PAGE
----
I put them to work. But I had some good experiences. I really did. I just—like I said—I remember one time, see, you could go out my back door, right where we were standing in those pictures, go out my back door and just cross the little old drive and high fence. And I'm telling you, some of our boys would go off completely. I mean they would just go off completely. Pitiful. Captain McCue was standing there on that sun porch. See, when I would work on my patients, I would work for them from the rooms and into a ward and out on that sun porch, and then I discharged them. See, I didn't know a lot of times exactly why they were in my ward. Some of them had pneumonia. Some had bronchitis. Some of them had [unclear]. Some of them had a fast heart rate. I can remember the fast heart rate, bad, but it came from an upper respiratory, like a congestive failure sort of. Anyway, Captain McCue called me, and we stepped outside that back door, and he told me, he said, “Now, see, Tarlton, what we do is easy.” “But,” he said, “Now that, that's bad.”

I said, “What's that, Captain?” You know, I was so young I didn't understand.

He said, “Well, them people think they're sick. Now, our boys here on my ward, we know they're sick. They're running a fever, they're fighting something, and we're fighting with them. But,” he said, “them, you can't do a thing for them.”

EE:

They're fighting by themselves, is what's happening.

EJ:

And they had instilled in me that mental was a bad sickness. So I always knew that people with any kind of a nervous mental condition, it's more serious than people without. They can get sick and be doctored and brought back to health. Somebody with a mental condition, you just can't hardly—you can just work with them and work with them and work with them, and unless God heals them, they're just—you'll think, “Oh, boy. We're making progress,” and they'll be right back again. So I learned a lot of things working with Captain McCue. He was one of the finest men.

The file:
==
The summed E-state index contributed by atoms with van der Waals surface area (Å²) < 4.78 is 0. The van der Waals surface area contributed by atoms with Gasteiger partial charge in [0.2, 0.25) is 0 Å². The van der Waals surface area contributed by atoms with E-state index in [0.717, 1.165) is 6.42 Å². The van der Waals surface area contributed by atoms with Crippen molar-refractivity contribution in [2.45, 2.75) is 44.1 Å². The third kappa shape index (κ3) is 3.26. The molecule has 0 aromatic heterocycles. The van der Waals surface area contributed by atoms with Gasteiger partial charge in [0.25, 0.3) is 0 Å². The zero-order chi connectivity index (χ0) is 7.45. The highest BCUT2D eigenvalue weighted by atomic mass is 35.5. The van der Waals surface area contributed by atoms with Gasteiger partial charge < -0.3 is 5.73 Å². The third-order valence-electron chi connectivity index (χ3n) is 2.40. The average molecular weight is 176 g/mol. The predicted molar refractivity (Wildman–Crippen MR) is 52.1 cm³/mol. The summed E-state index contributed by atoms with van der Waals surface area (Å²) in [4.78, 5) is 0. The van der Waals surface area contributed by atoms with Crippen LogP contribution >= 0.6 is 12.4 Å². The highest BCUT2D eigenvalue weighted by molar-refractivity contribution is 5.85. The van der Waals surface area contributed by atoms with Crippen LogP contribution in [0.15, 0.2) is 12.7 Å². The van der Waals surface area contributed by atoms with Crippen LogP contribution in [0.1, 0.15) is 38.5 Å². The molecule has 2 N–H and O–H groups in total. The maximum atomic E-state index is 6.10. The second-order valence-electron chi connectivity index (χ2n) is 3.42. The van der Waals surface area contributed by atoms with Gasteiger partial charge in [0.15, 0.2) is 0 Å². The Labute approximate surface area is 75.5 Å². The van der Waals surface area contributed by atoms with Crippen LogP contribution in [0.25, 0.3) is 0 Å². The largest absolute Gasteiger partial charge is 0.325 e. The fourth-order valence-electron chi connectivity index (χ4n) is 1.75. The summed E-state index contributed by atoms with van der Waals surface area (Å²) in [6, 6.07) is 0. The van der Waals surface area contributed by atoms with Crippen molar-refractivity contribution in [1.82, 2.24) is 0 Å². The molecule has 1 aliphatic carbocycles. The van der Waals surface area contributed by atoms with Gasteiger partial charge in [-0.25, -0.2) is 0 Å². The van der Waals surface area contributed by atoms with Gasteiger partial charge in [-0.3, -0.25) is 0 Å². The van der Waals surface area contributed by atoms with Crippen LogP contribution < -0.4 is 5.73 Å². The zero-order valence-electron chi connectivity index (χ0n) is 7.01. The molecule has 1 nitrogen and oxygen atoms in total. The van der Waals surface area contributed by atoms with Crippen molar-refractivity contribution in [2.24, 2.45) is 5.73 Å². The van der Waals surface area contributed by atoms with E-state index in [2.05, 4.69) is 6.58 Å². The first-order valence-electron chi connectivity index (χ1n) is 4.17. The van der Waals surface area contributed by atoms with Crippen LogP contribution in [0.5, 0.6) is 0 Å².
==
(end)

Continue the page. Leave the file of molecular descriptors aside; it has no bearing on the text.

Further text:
After I come out of service, you see, I had fallen in love with Texas. So I come out in '45, and so I just went back to Texas to live. So I went to work in San Angelo, Texas, in a clinic, and I worked for Dr. Aubry, who was a rectal specialist in San Angelo. And see, he didn't know that I didn't have an education. He didn't know that. He thought, and he just was on me all the time, that I needed to go over to Shannon Hospital and get my degree. He was always telling me that I was a natural born. He would say, “You know, it wouldn't mean anything, Ellen, for you to do it. You're so smart. You just pick up on anything.” And there'd be an operating room so we did a lot of tonsillectomies and things.

Sometimes we'd have so many, but we'd have to take a break and some of us would get us a malt shake and stand outside with that blood all over us, where it just spattered all over, with that shake so we'd have enough strength to do the rest of them. He was on me about every day. He would say, “You know, Ellen, it wouldn't take you long before you got this training behind you. You wouldn't even have to go to junior. You would just go right on in and start.” But see, he didn't know I didn't have the basic training to go. See, then you had to have nursing then. Now, today, it's book, it's mostly book. Back then it was work.

EE:

My mom was trained in—she's a nurse. She trained in, I guess, the Baroness Memorial Hospital because they used to train nurses right there in the hospital as opposed to sending them off to college. That's how it was.

EJ:

Oh, yes. That's the way we trained. But, see, today it's mostly book, and you go to the hospital—I watch the nurses. They're pitiful.

EE:

I appreciate you sitting down with me and going over your career. On behalf of the school, thank you for sitting with us today.

[End of interview]